The project is a P3 (public-private partnership) under a potential 35-year “put or pay” contract. That means that Durham Region will have to generate 140,000 tonnes of waste per year for some 35 years (400,000 tonnes annually if the incinerator is super-sized) or pay the consequences to Covanta. Such contracts usually mean paying $200-$400 for every tonne missing – obviously, a disincentive for keeping recycling programs going.
These “put or pay” contracts (which also demand large “tipping fees” for the waste delivered at the site) are part of the reason that several municipalities – for example, Port Moody, B.C., and in Ontario, Halton Region, Niagara Region, and Toronto – have backed away from incineration, at least for now.
The Durham/York Region project will be partially financed under the region’s $100 million Federal Gas Tax Reserve Fund, but already that source of funding looks rather inadequate. Originally costed at $197 million, the facility’s price-tag has steadily risen to $272 million – even before construction. Sid Ryan, former CUPE Ontario president and now president of the Ontario Federation of Labour, says: “This is typical of P3 projects. They [Covanta] underbid to get the project going; then the taxpayer is on the hook for the cost overruns. This [Durham] project smells like an environmental and fiscal disaster.”
Once the project is built, Covanta would be paid $14.7 million annually to operate it.
Durham/York Region is hoping to further finance the project through a $140-per-tonne tipping fee (the charge for accepting waste at the site), and energy sales. In December 2008, former Ontario Energy and Infrastructure Minister George Smitherman added impetus to the project by directing the Ontario Power Authority to purchase electricity from the proposed incinerator at a rate of 8 cents per kilowatt-hour: almost three times the re-sale rate and representing a significant taxpayer subsidy.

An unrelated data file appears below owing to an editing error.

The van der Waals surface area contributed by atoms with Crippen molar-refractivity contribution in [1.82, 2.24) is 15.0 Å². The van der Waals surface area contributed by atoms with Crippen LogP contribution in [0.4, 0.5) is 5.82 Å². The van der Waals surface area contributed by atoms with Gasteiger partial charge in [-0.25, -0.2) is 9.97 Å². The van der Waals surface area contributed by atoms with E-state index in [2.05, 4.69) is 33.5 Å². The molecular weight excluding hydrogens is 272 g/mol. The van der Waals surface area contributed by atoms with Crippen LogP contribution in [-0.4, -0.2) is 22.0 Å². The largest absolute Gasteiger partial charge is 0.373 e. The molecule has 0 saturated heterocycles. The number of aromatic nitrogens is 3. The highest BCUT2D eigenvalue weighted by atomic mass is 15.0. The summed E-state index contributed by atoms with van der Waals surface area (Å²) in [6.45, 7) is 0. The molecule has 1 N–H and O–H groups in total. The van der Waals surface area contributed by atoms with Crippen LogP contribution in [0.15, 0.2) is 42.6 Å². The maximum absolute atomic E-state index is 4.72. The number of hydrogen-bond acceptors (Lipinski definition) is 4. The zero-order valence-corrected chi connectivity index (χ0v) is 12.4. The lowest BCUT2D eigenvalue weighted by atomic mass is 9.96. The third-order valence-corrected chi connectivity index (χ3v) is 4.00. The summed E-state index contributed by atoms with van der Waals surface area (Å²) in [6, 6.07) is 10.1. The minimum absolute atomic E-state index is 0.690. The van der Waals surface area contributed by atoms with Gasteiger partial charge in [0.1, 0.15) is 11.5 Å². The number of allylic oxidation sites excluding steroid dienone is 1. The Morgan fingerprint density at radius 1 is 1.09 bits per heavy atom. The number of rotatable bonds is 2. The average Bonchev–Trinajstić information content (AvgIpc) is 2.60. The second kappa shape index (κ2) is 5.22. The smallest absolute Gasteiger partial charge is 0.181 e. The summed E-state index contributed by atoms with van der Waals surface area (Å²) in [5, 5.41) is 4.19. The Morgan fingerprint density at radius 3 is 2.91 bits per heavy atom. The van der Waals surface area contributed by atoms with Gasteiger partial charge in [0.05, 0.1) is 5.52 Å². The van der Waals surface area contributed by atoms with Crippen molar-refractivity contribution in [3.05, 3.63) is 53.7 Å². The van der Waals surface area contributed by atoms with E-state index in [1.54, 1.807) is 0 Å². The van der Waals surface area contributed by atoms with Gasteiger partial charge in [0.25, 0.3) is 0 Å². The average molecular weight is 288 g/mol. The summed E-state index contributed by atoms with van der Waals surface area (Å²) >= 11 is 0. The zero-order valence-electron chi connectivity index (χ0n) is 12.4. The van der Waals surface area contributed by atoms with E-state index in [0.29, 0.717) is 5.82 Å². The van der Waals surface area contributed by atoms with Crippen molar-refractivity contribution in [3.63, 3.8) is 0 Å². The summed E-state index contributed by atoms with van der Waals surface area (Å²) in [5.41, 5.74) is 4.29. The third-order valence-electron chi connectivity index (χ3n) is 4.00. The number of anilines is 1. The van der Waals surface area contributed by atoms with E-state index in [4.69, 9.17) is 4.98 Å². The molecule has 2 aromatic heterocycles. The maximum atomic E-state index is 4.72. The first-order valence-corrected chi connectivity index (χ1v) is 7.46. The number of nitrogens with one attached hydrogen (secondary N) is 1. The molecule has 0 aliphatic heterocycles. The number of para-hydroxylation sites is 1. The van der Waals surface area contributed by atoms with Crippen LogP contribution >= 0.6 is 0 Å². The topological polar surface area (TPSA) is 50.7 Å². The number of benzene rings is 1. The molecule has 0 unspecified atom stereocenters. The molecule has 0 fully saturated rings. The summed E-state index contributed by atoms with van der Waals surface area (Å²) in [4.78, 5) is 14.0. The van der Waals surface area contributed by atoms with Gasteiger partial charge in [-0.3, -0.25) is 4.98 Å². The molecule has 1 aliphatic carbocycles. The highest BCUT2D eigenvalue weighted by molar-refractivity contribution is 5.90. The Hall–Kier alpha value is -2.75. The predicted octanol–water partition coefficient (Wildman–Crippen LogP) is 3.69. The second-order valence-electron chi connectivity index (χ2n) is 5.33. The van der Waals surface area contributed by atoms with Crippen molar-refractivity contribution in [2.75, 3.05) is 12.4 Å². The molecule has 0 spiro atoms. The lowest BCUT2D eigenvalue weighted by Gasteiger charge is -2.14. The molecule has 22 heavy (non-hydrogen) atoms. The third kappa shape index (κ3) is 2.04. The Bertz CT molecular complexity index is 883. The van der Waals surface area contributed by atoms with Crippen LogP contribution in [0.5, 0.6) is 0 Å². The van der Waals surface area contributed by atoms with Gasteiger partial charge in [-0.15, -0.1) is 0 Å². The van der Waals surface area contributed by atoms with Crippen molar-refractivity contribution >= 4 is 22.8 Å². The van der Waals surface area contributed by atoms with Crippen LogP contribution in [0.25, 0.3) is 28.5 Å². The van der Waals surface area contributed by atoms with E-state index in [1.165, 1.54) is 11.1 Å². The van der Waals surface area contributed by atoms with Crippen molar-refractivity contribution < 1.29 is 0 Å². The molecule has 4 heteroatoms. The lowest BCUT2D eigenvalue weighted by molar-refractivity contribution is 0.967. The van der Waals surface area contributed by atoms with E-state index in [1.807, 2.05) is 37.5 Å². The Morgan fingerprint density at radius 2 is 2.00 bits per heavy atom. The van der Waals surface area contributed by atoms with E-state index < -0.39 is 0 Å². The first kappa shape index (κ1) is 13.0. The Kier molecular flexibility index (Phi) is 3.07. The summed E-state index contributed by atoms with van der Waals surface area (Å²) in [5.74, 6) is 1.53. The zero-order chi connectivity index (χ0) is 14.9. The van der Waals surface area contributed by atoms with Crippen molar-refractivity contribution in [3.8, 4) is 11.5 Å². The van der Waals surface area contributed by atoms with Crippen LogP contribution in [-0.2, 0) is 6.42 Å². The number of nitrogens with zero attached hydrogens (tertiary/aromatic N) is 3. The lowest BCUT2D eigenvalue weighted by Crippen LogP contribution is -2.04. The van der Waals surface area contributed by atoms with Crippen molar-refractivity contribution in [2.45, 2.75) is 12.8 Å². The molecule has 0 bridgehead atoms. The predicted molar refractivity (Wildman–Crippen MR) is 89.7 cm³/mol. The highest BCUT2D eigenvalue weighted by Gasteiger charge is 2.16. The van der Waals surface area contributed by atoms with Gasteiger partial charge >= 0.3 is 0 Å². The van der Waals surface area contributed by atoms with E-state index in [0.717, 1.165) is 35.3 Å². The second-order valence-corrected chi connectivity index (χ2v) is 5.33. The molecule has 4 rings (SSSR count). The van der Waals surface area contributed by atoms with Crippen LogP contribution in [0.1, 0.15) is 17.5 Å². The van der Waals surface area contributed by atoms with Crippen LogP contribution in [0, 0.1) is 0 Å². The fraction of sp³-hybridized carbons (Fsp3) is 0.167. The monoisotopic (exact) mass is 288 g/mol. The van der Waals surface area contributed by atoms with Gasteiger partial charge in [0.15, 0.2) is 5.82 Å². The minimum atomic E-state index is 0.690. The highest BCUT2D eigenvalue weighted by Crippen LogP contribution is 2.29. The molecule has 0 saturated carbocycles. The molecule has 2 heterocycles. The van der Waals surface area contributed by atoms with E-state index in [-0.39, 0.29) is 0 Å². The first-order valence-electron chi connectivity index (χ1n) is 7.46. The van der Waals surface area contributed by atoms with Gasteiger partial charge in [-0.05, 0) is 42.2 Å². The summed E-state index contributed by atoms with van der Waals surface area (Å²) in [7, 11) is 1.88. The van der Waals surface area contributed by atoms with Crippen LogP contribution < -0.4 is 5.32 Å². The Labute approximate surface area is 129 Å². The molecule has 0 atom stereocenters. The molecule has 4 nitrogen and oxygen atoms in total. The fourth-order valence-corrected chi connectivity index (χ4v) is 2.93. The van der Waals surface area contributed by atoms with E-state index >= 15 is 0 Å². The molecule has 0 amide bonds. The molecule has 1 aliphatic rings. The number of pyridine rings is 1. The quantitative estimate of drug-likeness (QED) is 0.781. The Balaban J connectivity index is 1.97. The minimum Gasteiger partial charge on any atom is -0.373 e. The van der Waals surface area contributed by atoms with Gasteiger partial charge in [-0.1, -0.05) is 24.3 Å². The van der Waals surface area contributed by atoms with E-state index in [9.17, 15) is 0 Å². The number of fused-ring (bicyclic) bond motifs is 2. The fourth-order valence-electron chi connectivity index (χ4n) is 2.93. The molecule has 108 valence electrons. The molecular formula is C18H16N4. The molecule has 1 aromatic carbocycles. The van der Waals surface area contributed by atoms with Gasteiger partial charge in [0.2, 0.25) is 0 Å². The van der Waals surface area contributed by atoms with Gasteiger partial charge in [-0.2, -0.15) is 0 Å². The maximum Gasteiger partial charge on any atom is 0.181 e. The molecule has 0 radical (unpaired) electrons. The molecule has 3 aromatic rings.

“We will be importing waste from York Region (currently our 21% partner),” says the Durham Environment Watch website, “and there have been discussions with other municipalities [including Peterborough and Northumberland counties] to accept additional waste.”
CUPE Ontario’s briefing to Durham Region Council stated: “Durham Region will either have to keep producing mountains of garbage to burn or will have to solicit garbage from Toronto and other parts of the GTA to keep this plant going.”
The initial Environment Assessment of the project excluded the possibility of accepting garbage from Metro Toronto (which has invested in organics composting, and landfill for residuals), but in May 2009, Clarington Council voted to rescind its “unwilling host” designation, and an addendum to the motion outlined a $10-per-ton tipping fee “royalty” to go directly to Clarington for waste received specifically from Metro Toronto.
According to Dr. Paul Connett, a U.S. expert on incineration, for the taxpayers an incinerator is an “economic disaster,” but for a few people an incinerator is a “gravy train”. That “gravy train” is on a collision course with communities across Canada, and it will be up to an informed public to stop it. As one speaker put it at the November industry conference: “The inability to manage public perception issues is what stops [WTE incineration] projects, not the government approvals process.”
(Joyce Nelson is a Toronto-based freelance writer/researcher and the author of five books. Her three-part series, “Incinerators – The Next Generation,” is currently running in The Watershed Sentinel -- P.O. Box 1270, Comox, B.C. V9M 7Z8.)